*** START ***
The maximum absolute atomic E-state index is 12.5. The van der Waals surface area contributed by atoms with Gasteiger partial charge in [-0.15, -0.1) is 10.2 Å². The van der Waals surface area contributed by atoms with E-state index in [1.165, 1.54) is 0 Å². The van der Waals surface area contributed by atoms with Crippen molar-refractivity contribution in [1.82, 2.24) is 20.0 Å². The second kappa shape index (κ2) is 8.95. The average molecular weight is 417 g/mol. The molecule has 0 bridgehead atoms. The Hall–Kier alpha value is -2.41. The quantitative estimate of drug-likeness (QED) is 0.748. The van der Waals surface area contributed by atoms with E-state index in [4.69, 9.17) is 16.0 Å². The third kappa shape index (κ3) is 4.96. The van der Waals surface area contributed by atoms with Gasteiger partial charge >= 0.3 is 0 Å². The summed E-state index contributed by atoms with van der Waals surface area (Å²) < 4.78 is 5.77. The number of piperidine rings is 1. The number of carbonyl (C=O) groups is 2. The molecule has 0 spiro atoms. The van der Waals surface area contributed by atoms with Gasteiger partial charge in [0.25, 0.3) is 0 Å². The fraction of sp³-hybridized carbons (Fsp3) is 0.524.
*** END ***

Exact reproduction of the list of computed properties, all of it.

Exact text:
The maximum absolute atomic E-state index is 12.5. The van der Waals surface area contributed by atoms with Gasteiger partial charge in [-0.15, -0.1) is 10.2 Å². The van der Waals surface area contributed by atoms with E-state index in [1.165, 1.54) is 0 Å². The van der Waals surface area contributed by atoms with Crippen molar-refractivity contribution in [1.82, 2.24) is 20.0 Å². The second kappa shape index (κ2) is 8.95. The average molecular weight is 417 g/mol. The molecule has 0 bridgehead atoms. The Hall–Kier alpha value is -2.41. The quantitative estimate of drug-likeness (QED) is 0.748. The van der Waals surface area contributed by atoms with E-state index in [4.69, 9.17) is 16.0 Å². The third kappa shape index (κ3) is 4.96. The van der Waals surface area contributed by atoms with Gasteiger partial charge >= 0.3 is 0 Å². The summed E-state index contributed by atoms with van der Waals surface area (Å²) < 4.78 is 5.77. The number of piperidine rings is 1. The number of carbonyl (C=O) groups is 2. The molecule has 0 spiro atoms. The van der Waals surface area contributed by atoms with Gasteiger partial charge in [0.25, 0.3) is 0 Å². The fraction of sp³-hybridized carbons (Fsp3) is 0.524.